Hi folks. I had a chance recently to read back through the last three years of DadsPipes blog posts, an experience I found both interesting and informative. Apart from becoming more comfortable writing the blogs themselves and some technical improvements in my photography skills, I have noticed several changes in my restoration process and techniques that I’d like to share with you, along with some words of advice (I won’t call it wisdom), which, I will warn, may end up being worth exactly what you’ve paid for them.
Your journey as a restorer or repair person, your tools and techniques may be very different from mine. If so, I hope the information laid out here provides some useful tips for you and I encourage you to share your processes with the rest of the DadsPipes readership in the Comments section below. That said, let’s jump right in!
When I started writing blog entries for DadsPipes, the alcohol bath was part of my regular estate pipe cleaning process. In retrospect, this may well have been due to the very poor condition of most of the estate pipes I used to buy!
As many restorers do, I developed my skills working on pipes that others wouldn’t look at twice. A lot of these junkers were really heavily caked and an alcohol soak was the only effective method of softening the cake to clear the chamber.
While alcohol does a great job of removing age-old tar and carbon deposits, it also strips the factory finish off most pipes. Working with “practice pipes”, this didn’t matter, as I wanted to practice staining and refinishing the briar anyway. When I reached the point where I started working on better quality pipes, preserving the original finish became more of a priority and the alcohol bath slowly dropped out of my standard restoration process. Now I will use an alcohol bath only in cases of dire, rock-hard cake in the chamber, and on pipes I know I will need to refinish anyway.
I have used Oxyclean from the very beginning to soften the oxidation on rubber/Vulcanite stems. I find it inexpensive, readily available and easy to use. I can process stems in batches and leave in the soak for as long as I want – from a few hours to a few days, which has happened more than once when I’ve been distracted by other things.
My approach to cleaning up the stems AFTER the Oxyclean soak has evolved somewhat. I used to scrub the soaked stems with 0000 steel wool and Magic Eraser followed by 400, 600 and 1000 grit wet sandpapers. In the end, I found the lower grits of sandpaper unnecessary, and now incorporate 800 and 2000 grit sandpapers instead.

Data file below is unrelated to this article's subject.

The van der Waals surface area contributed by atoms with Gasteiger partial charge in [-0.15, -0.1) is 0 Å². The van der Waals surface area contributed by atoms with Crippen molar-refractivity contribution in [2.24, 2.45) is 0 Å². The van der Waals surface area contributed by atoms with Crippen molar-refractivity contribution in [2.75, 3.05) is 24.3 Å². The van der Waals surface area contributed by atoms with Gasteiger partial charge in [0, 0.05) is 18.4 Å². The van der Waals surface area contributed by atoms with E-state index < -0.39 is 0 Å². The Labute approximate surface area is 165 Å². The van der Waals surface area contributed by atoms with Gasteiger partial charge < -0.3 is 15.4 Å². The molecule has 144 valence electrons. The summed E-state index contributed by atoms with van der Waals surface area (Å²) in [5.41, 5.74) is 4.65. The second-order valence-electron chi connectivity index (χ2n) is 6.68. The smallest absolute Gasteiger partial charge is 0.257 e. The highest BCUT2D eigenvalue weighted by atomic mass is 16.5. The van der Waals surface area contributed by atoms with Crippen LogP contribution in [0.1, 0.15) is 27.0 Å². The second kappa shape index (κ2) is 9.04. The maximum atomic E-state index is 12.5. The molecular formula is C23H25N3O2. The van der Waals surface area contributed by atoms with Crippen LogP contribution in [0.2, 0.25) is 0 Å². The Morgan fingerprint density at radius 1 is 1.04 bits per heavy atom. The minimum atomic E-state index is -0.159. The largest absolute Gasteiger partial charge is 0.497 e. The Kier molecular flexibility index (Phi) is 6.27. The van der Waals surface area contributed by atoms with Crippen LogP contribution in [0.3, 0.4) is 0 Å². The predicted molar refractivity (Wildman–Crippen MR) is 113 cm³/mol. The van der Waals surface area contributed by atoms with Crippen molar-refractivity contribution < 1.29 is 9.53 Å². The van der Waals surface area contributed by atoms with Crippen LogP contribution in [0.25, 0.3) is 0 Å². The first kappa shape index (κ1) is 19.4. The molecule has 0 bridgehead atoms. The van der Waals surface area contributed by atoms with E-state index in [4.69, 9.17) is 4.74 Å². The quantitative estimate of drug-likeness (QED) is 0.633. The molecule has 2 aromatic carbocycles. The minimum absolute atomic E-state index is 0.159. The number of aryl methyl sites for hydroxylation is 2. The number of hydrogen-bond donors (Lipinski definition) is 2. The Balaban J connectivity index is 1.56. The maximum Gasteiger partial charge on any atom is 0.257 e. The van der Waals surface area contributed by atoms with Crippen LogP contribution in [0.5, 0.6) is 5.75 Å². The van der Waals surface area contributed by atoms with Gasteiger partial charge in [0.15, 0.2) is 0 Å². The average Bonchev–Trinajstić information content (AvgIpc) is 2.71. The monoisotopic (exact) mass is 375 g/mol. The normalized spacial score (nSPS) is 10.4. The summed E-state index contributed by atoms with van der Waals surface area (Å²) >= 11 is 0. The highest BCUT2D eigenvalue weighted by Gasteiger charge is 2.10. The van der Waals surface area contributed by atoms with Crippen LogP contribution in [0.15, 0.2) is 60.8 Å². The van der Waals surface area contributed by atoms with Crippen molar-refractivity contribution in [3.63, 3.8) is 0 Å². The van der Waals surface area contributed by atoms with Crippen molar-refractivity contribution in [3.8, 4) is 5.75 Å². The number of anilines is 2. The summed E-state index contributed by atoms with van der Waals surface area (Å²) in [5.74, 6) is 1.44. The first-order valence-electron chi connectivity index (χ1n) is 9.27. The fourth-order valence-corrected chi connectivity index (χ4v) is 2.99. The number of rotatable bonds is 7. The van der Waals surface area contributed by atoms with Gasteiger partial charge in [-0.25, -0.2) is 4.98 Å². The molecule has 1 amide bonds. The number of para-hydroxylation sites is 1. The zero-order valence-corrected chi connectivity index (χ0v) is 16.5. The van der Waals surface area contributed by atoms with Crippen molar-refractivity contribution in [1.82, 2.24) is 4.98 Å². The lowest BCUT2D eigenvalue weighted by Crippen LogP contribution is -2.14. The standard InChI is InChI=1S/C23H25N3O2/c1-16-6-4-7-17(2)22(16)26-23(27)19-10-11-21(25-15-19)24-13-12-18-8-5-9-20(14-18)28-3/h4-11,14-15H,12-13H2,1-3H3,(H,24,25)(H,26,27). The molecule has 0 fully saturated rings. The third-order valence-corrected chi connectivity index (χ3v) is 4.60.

Another, more recent change in my stem de-oxidizing process is the use of the buffer with Red Tripoli compound at 3450 RPM, almost twice the speed of my usual polishing routine using White Diamond compound at about 1700 RPM. I have found this particularly useful for removing the last stubborn bits of oxidation left in troublesome stems after I soak in Oxyclean and scrub and sand to 2000 grit.
I would not have dreamed of trying the faster buffing speed when I first started repairing and restoring pipes. I had enough trouble initially controlling things at the lower speed! Taking into account the greater potential for erasing the stamps from a pipe or burning a swath of briar or Vulcanite with the friction of the wheel, I cannot recommend this method to a novice. I also heartily suggest a lot of practice with junker pipes before you attempt to buff out a hand-cut stem from someone’s prized possession.
Sanding and Polishing
Before I bought my buffer I was required to do all my sanding and polishing of stem and stummel by hand using MicroMesh sanding pads. These are hugely popular with a lot of woodworkers, pen turners and pipe restorers alike, and with good reason. They simply work. The fact that they are relatively easy on the pocketbook is also a bonus, and let’s face it – watching the depth of shine develop as you work through each grit of sanding pad is really quite rewarding.
Primarily due to physical restrictions since my surgeries in late 2016/early 2017, I’ve moved away from the exclusive use of MicroMesh pads in favour of some mechanized assistance from the buffer. If I’m working on a particularly delicate pipe (meerschaum comes to mind here), I’ll revert to an all-manual approach, but for most briar pipes, I will hand-sand to 2000 grit and let the buffer do the rest of the work for me. In a side-by-side comparison of pipes polished with each technique, I’d be hard pressed to tell the difference.
I’ll leave it here for this post. Next time I’ll look at a few more areas of my own pipe restoration and repair work that have evolved over the last three years. I hope you’ve found this post interesting – I know some of you will have been comparing your own techniques to mine while reading along! I encourage you to join the conversation by leaving a comment below,
Thanks for joining me. Until next time, Happy Piping!